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Sophocles' Antigone

Satisfactory Essays
Being a part of a family forces one to have responsibilities and duties that are needed to be fulfilled. In Sophocles’ Greek tragedy, Antigone, Antigone has the responsibility of being loyal to her brother, Polynices. Her intuition and strong will discourages her from listening to the power of the state and to disobey some of her family to respect another part of her family. Her devotion leads to the destruction of Creon and herself, but her role as a part of her family does not stand in her determination to do what she believes to be right. It is for this reason that she is willing to destroy herself and Creon to fulfill her duty to both her immediate family and the Gods above.

Antigone’s desire to bury her brother proves her devotion to her family. She is a young girl who wants to respect her elders. In Ancient Greece, many girls were married off at a young age, and Antigone is not married. She is also not like a typical girl because she tells Ismene “From mine own He has no right to stay me.” (Sophocles 3), which refers to Creon. Going against the wishes and desires of her own uncle to value her immediate family is a trait she possesses. Antigone’s life is not all about her and would risk her own to make sure they are respected. She would rather respect the people she cares deeply for, whether they are dead or alive, than to live a life filled with guilt. This makes her independent because she will do what is necessary, despite who is or is not behind her, to complete her goal. Being focused helps her to find what she wants and creates her determination against Creon and Ismene for Polynices’ burial.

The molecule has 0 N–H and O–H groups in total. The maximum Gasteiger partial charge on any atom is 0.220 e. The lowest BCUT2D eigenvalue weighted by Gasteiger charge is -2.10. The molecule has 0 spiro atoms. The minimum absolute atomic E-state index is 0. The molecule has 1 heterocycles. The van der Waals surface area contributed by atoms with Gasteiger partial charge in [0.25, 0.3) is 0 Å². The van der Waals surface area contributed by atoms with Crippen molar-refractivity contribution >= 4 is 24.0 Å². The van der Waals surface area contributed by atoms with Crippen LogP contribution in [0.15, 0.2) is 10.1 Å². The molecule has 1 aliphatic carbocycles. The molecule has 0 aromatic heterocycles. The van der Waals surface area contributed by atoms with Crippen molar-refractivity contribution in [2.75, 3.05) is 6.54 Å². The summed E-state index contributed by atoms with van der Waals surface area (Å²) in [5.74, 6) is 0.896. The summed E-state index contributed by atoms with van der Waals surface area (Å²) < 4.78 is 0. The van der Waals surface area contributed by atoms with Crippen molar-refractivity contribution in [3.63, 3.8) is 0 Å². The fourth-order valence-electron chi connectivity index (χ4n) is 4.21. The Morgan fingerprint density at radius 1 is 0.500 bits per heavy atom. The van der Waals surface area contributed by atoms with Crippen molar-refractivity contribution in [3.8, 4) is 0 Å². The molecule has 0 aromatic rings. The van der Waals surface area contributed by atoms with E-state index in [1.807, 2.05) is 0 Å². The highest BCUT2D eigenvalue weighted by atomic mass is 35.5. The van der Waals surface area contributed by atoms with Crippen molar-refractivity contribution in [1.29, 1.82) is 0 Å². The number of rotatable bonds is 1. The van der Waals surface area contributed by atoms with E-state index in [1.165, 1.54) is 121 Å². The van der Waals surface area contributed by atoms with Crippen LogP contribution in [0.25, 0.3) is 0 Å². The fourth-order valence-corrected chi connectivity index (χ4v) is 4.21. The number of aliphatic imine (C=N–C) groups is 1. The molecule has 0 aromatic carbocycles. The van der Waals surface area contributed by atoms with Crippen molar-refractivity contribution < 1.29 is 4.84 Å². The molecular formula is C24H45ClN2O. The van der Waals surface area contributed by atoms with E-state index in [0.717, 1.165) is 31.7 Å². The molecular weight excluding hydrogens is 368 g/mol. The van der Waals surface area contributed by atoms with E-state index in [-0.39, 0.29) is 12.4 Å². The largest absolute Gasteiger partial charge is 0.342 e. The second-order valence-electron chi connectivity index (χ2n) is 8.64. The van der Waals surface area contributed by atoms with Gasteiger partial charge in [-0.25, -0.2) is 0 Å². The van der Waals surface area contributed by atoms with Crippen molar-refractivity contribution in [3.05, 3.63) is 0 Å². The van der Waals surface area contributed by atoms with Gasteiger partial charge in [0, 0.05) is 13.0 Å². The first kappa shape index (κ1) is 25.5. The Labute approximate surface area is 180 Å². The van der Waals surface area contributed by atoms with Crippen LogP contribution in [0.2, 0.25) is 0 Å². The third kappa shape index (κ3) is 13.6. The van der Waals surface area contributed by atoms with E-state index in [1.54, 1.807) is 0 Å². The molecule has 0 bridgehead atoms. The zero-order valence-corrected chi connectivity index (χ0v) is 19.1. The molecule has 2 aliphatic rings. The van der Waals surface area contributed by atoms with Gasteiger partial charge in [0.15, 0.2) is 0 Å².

Ismene’s disapproval against Antigone builds the desire to bury Polynices. Antigone is willing to do it alone and tells Ismene, “I shall not prove disloyal” because “From mine own [Creon] has no right to stay me.” (Sophocles 2-3). Antigone’s inhibitions grow stronger and she risks losing her only other family member, and never being able to see her again. Despite Antigone’s love for her sister, her love for her brother is stronger because she is respectful towards the dead and believes they expect special treatment, despite the fact they are dead. If this weren’t true, Antigone would have given up after she had seen the guards and Creon had warned her of the consequence.
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